Coming to the net these days is definitely a challenge. Most players do not have the technique and/or experience at the net to be successful. Improvement in these areas will take quite a bit of time and practice.
However, there is a simple idea that can help your volleying and make it tougher on your opponent.
Although players can now hit passing shots that were unheard of before polyester strings and racquet technology improvements, it is still very important to follow the ball when you are at the net. Players should rarely stand in the middle of the court to volley unless the shot was hit right down the middle. Players should stand right in front of the ball (in singles) and several steps in the direction of the ball (in doubles) as the opponent is about to hit their shot. The net player should always try to force the opponent to hit the passing shot to the furthest part of the court away from where they are. This is much more difficult than hitting the ball straight ahead.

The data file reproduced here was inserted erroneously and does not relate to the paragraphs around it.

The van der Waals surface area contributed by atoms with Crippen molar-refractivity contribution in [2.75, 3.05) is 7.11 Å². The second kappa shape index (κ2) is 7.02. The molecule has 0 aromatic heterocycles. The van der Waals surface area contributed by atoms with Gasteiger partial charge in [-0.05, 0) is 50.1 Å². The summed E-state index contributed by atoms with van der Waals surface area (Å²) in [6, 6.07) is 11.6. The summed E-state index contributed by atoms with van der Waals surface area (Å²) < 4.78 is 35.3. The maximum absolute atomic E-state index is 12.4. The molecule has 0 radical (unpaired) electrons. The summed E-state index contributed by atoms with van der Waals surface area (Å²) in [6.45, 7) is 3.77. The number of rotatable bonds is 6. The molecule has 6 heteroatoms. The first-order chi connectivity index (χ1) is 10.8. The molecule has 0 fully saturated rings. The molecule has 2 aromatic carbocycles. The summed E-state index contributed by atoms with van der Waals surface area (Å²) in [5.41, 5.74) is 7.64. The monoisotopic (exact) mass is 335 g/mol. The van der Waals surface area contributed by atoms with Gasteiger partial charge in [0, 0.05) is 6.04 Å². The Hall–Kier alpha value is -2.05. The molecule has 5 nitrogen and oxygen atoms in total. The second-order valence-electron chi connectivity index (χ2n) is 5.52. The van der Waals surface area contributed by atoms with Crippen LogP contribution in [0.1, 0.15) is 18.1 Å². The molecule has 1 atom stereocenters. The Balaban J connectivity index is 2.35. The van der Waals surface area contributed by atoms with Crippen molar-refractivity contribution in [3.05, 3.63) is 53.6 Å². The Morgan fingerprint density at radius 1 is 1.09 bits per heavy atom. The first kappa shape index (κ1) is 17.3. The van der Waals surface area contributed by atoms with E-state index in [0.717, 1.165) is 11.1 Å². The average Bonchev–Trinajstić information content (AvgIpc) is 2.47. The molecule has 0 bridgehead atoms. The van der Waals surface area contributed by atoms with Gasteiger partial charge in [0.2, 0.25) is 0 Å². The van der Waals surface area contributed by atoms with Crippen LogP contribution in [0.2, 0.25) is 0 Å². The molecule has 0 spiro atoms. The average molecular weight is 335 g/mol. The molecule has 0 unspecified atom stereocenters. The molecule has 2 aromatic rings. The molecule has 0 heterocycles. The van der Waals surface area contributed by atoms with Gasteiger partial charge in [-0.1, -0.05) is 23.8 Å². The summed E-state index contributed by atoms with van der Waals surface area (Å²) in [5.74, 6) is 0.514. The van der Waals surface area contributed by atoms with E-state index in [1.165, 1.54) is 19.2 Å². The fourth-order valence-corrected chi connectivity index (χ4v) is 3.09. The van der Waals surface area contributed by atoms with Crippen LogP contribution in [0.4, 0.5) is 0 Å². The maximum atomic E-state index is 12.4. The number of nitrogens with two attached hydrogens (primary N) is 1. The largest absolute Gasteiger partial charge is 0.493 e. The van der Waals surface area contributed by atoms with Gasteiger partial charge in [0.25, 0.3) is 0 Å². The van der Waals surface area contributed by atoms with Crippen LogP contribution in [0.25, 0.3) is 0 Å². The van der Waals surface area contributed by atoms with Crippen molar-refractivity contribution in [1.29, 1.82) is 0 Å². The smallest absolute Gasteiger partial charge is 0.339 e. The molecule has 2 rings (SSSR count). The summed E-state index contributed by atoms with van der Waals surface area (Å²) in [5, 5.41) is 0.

Try this in both singles and doubles and pay attention to how many more shots your opponent misses as well as the greater number of balls that you are able to get your racquet on at the net.
Steve Annacone, USPTA Elite Pro, is the Director of Annacone Tennis (http://www.annaconetennis.com). For details on lessons and camps at Sag Harbor Park Tennis and throughout the Hamptons this summer contact firstname.lastname@example.org or email@example.com
Steve Annacone, USPTA Elite Pro, is the Director of Annacone Tennis, www.annaconetennis.com and MyHamptonsPro, www.myhamptonspro.com in East Hampton, NY . Steve is also a tennis professional at Ventana Golf and Country Club in Tucson, AZ. In addition, Steve and Miguel Coelho have introduced the JET (Junior Elite Tennis) program at the Tucson Jewish Community Center for high level players ages 8-18. Please contact Steve at firstname.lastname@example.org